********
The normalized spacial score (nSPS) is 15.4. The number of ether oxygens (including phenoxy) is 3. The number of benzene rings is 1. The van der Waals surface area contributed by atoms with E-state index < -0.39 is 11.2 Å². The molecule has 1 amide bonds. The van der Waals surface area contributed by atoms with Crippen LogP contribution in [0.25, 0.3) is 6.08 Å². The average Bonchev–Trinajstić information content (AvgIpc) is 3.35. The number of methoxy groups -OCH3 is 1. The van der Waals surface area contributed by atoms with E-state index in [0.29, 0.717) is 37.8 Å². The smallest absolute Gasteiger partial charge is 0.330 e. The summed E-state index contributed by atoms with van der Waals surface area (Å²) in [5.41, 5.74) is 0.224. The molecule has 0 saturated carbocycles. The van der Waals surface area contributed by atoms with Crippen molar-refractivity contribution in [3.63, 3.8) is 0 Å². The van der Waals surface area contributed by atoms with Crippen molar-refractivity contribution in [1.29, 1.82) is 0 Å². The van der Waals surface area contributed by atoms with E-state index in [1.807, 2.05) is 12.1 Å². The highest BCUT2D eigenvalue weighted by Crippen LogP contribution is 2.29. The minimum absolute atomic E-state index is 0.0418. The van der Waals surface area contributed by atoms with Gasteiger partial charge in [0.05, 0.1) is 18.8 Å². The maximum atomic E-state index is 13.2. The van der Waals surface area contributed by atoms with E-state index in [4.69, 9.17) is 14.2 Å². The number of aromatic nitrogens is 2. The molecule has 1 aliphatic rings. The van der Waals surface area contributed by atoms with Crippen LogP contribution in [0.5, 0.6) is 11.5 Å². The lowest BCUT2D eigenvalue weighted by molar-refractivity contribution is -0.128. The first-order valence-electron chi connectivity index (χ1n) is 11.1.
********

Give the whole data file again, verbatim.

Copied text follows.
The normalized spacial score (nSPS) is 15.4. The number of ether oxygens (including phenoxy) is 3. The number of benzene rings is 1. The van der Waals surface area contributed by atoms with E-state index < -0.39 is 11.2 Å². The molecule has 1 amide bonds. The van der Waals surface area contributed by atoms with Crippen LogP contribution in [0.25, 0.3) is 6.08 Å². The average Bonchev–Trinajstić information content (AvgIpc) is 3.35. The number of methoxy groups -OCH3 is 1. The van der Waals surface area contributed by atoms with E-state index in [0.29, 0.717) is 37.8 Å². The smallest absolute Gasteiger partial charge is 0.330 e. The summed E-state index contributed by atoms with van der Waals surface area (Å²) in [5.41, 5.74) is 0.224. The molecule has 0 saturated carbocycles. The van der Waals surface area contributed by atoms with Crippen molar-refractivity contribution in [3.63, 3.8) is 0 Å². The van der Waals surface area contributed by atoms with Crippen molar-refractivity contribution in [1.29, 1.82) is 0 Å². The van der Waals surface area contributed by atoms with E-state index in [1.807, 2.05) is 12.1 Å². The highest BCUT2D eigenvalue weighted by Crippen LogP contribution is 2.29. The minimum absolute atomic E-state index is 0.0418. The van der Waals surface area contributed by atoms with Gasteiger partial charge in [0.05, 0.1) is 18.8 Å². The maximum atomic E-state index is 13.2. The van der Waals surface area contributed by atoms with E-state index in [4.69, 9.17) is 14.2 Å². The number of aromatic nitrogens is 2. The molecule has 1 aliphatic rings. The van der Waals surface area contributed by atoms with Crippen LogP contribution in [0.5, 0.6) is 11.5 Å². The lowest BCUT2D eigenvalue weighted by molar-refractivity contribution is -0.128. The first-order valence-electron chi connectivity index (χ1n) is 11.1.